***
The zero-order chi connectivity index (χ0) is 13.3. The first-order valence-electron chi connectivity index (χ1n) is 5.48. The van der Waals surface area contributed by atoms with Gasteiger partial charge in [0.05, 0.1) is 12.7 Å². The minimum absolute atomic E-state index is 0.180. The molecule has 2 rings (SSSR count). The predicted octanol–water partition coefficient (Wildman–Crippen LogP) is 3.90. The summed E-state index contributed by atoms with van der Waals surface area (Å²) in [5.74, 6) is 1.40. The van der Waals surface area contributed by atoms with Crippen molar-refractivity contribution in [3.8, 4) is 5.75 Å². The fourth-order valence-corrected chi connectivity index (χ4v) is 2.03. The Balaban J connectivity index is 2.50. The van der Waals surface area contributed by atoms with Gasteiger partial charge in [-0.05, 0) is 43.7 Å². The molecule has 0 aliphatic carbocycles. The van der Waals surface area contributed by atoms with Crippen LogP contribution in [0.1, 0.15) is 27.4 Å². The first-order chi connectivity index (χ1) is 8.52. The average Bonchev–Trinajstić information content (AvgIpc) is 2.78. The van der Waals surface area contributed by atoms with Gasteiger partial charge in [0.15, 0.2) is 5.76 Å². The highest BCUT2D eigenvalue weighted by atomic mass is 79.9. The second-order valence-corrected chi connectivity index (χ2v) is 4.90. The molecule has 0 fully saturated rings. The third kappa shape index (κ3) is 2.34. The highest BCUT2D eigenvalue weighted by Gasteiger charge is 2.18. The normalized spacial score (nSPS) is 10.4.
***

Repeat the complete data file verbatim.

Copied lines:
The zero-order chi connectivity index (χ0) is 13.3. The first-order valence-electron chi connectivity index (χ1n) is 5.48. The van der Waals surface area contributed by atoms with Gasteiger partial charge in [0.05, 0.1) is 12.7 Å². The minimum absolute atomic E-state index is 0.180. The molecule has 2 rings (SSSR count). The predicted octanol–water partition coefficient (Wildman–Crippen LogP) is 3.90. The summed E-state index contributed by atoms with van der Waals surface area (Å²) in [5.74, 6) is 1.40. The van der Waals surface area contributed by atoms with Crippen molar-refractivity contribution in [3.8, 4) is 5.75 Å². The fourth-order valence-corrected chi connectivity index (χ4v) is 2.03. The Balaban J connectivity index is 2.50. The van der Waals surface area contributed by atoms with Gasteiger partial charge in [-0.05, 0) is 43.7 Å². The molecule has 0 aliphatic carbocycles. The van der Waals surface area contributed by atoms with Crippen LogP contribution in [0.1, 0.15) is 27.4 Å². The first-order chi connectivity index (χ1) is 8.52. The average Bonchev–Trinajstić information content (AvgIpc) is 2.78. The van der Waals surface area contributed by atoms with Gasteiger partial charge in [0.15, 0.2) is 5.76 Å². The highest BCUT2D eigenvalue weighted by atomic mass is 79.9. The second-order valence-corrected chi connectivity index (χ2v) is 4.90. The molecule has 0 fully saturated rings. The third kappa shape index (κ3) is 2.34. The highest BCUT2D eigenvalue weighted by Gasteiger charge is 2.18. The normalized spacial score (nSPS) is 10.4.